When considering whether to become a Personal Trainer it’s important to do your research to find out if personal training is the right career path for you.
In this blog post, special guest author FitPro interviews its Head of Training Aaron Barnett and asks him key questions about becoming a Personal Trainer. This Q&A will highlight what to expect for a career in personal training and help to you to decide whether or not personal training is the right profession for you.
FitPro: Do you have to be an active person to become a Personal Trainer (PT)?
Aaron: A Personal Trainer should strive to be a role model and live the lifestyle that is expected of their clients. By living the lifestyle, a PT will understand the good times and the bad and be able to communicate their training principles with authenticity and conviction. Role modelling drives leadership which in turn builds trust, rapport and long-lasting successful relationships with clients.
Also, personal training is a physically demanding profession. Personal Trainers must be robust and conditioned to being on their feet and energetic both physically and socially all day. Demonstrations require repetition, effort and strong technique. This requires practice and therefore resilience from a Personal Trainer, especially if they have their own training goals to meet.
An active background doesn’t mean that you have to have spent countless hours in the gym before embarking on your PT qualification. However, by having experienced the journey yourself, you’ll have the ability and skill set needed to help others do the same.
FitPro: Do you need to be extraverted to be a Personal Trainer?
Aaron: There are some great Personal Trainers that are naturally introverted. To be successful Personal Trainers should invest time into their knowledge, programming skills and be authentic to the type of trainer that they want to become.
I myself am an introverted person, however my top tip for enjoying the personal time with clients is having enough understanding of the training principles that you employ so that you are able to communicate them clearly and effectively. I overcome my shyness by looking at sessions as an opportunity to teach clients about their training programmes and their own bodies. It’s a great icebreaker, builds trust and over time the more personal and friendly conversations will flourish.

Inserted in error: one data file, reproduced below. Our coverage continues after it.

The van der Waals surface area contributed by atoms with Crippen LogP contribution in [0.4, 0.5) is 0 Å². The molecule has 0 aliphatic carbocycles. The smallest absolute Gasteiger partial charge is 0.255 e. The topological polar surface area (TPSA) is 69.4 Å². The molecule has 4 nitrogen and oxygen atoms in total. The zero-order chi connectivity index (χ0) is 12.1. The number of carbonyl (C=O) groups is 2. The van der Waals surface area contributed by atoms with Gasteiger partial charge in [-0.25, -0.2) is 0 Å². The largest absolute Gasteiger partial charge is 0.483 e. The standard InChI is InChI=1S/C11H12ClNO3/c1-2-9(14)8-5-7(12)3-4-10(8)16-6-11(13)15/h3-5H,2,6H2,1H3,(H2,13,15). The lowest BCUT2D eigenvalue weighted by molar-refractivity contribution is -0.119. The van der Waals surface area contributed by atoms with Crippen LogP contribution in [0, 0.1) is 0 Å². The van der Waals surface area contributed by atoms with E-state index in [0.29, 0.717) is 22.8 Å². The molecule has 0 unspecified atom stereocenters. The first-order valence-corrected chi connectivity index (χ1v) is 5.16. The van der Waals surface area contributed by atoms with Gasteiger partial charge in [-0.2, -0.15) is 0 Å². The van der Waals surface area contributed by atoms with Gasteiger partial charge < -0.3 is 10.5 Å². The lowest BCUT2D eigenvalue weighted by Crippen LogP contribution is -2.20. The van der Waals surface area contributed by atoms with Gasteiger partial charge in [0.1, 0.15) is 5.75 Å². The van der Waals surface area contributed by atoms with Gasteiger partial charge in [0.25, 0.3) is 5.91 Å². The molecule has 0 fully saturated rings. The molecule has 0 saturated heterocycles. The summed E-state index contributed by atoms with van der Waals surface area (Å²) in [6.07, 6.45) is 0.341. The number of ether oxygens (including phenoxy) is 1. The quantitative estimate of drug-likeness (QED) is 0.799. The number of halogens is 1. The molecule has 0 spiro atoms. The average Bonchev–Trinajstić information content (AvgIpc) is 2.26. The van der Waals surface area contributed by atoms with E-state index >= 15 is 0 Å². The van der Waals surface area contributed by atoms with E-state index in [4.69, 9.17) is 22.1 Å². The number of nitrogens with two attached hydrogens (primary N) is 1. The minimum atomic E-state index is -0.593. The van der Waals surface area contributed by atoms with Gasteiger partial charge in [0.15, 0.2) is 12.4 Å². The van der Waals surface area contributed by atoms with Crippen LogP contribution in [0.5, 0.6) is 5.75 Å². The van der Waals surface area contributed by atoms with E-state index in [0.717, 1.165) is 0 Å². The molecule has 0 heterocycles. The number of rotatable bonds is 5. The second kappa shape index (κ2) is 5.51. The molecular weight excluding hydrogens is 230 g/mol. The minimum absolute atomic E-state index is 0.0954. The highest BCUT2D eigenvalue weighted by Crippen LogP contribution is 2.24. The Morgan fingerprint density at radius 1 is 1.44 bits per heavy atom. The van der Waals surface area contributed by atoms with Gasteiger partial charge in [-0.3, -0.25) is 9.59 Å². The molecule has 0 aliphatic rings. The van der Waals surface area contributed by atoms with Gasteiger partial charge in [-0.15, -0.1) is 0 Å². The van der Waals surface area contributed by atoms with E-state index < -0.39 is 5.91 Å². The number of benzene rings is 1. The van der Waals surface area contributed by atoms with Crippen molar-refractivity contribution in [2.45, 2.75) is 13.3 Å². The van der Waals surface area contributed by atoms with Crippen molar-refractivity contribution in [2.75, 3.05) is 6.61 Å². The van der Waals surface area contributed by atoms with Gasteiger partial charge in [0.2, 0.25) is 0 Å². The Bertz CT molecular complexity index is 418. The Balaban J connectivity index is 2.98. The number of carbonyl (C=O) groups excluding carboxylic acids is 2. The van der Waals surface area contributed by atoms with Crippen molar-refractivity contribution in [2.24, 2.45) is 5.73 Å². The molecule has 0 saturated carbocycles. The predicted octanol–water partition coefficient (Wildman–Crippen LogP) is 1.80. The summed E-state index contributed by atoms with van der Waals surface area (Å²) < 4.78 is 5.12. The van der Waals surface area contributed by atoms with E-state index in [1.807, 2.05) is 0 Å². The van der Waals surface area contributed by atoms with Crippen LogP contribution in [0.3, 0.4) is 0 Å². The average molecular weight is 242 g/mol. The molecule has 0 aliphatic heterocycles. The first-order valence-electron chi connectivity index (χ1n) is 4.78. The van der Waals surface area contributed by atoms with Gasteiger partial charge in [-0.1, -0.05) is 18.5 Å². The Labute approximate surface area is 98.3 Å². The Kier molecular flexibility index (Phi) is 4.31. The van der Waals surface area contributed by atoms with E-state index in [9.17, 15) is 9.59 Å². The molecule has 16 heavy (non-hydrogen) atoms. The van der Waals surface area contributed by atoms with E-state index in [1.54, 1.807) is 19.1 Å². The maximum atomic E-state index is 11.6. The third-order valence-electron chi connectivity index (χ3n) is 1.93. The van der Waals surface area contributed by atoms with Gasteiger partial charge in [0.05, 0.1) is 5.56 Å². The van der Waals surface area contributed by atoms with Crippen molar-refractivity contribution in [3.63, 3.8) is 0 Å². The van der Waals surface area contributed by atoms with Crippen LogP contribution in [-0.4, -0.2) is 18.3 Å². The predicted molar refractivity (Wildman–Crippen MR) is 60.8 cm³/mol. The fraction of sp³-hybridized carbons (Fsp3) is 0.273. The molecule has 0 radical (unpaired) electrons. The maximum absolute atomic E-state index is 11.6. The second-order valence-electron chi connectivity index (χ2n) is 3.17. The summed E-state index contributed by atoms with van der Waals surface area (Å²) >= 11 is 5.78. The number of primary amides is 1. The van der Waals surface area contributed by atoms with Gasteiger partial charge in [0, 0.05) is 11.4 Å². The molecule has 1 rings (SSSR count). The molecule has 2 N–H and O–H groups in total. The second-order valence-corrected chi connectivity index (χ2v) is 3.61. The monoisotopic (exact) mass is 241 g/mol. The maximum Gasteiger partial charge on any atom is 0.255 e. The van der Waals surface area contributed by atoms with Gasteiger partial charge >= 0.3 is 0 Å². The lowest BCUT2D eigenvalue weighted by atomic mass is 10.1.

FitPro: We imagine that one size doesn’t fit all clients. Is this something that an aspiring Personal Trainer should prepare for?
Aaron: Every client is different. Each client has their own specific goals, barriers and challenges to overcome and most importantly their own personalities and perceived ideas of personal training.
Therefore, to become a Personal Trainer you have to want to work with each and every person in their own unique and bespoke way.
Being creative and engaged with education and programming you will start to build a stronger sense of navigation for each client journey. Personal Trainers must be able to dedicate time to keep up with the latest fitness trends as well as research-based publications.
FitPro: What is the typical work life balance of a Personal Trainer?
Aaron: With early starts and late finishes Personal Training is a lifestyle choice. 5 clients in a day doesn’t mean 5 hours at the gym. Personal Trainers will often have gaps between clients and even with the best possible scheduling, it’s not uncommon to find that delivering 25 hours of personal training often means spending 50 hours at the gym. However, the smart Personal Trainers use their downtime well. They perform their admin and client programming and spend time on their own fitness and development, so that when they arrive home the work doesn’t have to come with them.
FitPro: Do Personal Trainers have to be business-minded?
Aaron: You certainly have to learn. A killer smile will only get you so far.
It would be easy to think that after achieving a personal training qualification, potential clients will be queuing up for your expert services, however it is important to remember that you are building a business from scratch. When I began as a Personal Trainer I had a limited business plan and I found it hard to market myself in a way that was authentic and yet enticing to those I wanted to work with.
For those that have limited experience in self-employment it is highly recommended that they attend a business workshop or course. Simple sales and marketing techniques, plus administration skills are so valuable when you start out.
FitPro: Any final thoughts that you like to share?
Aaron: Many people enjoy using the gym. But there is a big difference between using gym to train and fostering positive feelings of self-belonging and development and being on the “other side of the mirrors”.
If you are thinking of entering the fitness industry the key attributes I believe make a successful Personal Trainer are:
- Planning and timekeeping skills
- Administration and marketing skills
- Empathy, honesty and listening skills
- A healthy lifestyle
- A willingness to continually learn and an open-minded approach to fitness understanding.
Read more in the blog series
This blog post is part one of a series of posts where FitPro will be exploring personal training as a career path. If part one has fuelled your fire for personal training, then make sure that you check out part two (released October 2021) where FitPro will be uncovering the different types of Personal Trainer that live in the industry today, so that you can begin to think about the path that is most authentic to you. If you liked this post you may also be interested in FitPro’s blog.
This blog was authored by FitPro – the largest resource in the UK for fitness professionals offering insurance, education and support.
Header photo by Julia Larson from Pexels